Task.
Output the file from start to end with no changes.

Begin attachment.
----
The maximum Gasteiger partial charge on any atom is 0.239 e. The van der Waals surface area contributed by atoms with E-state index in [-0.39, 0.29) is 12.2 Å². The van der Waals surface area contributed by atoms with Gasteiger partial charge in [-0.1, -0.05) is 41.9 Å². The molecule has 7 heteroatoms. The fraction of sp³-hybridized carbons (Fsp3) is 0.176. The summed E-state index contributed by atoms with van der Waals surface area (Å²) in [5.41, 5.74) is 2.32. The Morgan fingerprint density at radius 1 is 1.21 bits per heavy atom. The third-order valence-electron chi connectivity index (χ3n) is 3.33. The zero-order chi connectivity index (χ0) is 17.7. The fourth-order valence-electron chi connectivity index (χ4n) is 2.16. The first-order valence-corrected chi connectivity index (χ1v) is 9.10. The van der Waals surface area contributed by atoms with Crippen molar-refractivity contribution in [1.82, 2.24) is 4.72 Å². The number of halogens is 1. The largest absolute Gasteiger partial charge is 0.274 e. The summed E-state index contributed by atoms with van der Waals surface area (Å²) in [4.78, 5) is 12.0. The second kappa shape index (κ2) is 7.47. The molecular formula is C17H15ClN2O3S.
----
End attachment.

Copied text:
The maximum Gasteiger partial charge on any atom is 0.239 e. The van der Waals surface area contributed by atoms with E-state index in [-0.39, 0.29) is 12.2 Å². The van der Waals surface area contributed by atoms with Gasteiger partial charge in [-0.1, -0.05) is 41.9 Å². The molecule has 7 heteroatoms. The fraction of sp³-hybridized carbons (Fsp3) is 0.176. The summed E-state index contributed by atoms with van der Waals surface area (Å²) in [5.41, 5.74) is 2.32. The Morgan fingerprint density at radius 1 is 1.21 bits per heavy atom. The third-order valence-electron chi connectivity index (χ3n) is 3.33. The zero-order chi connectivity index (χ0) is 17.7. The fourth-order valence-electron chi connectivity index (χ4n) is 2.16. The first-order valence-corrected chi connectivity index (χ1v) is 9.10. The van der Waals surface area contributed by atoms with Crippen molar-refractivity contribution in [1.82, 2.24) is 4.72 Å². The number of halogens is 1. The largest absolute Gasteiger partial charge is 0.274 e. The summed E-state index contributed by atoms with van der Waals surface area (Å²) in [4.78, 5) is 12.0. The second kappa shape index (κ2) is 7.47. The molecular formula is C17H15ClN2O3S.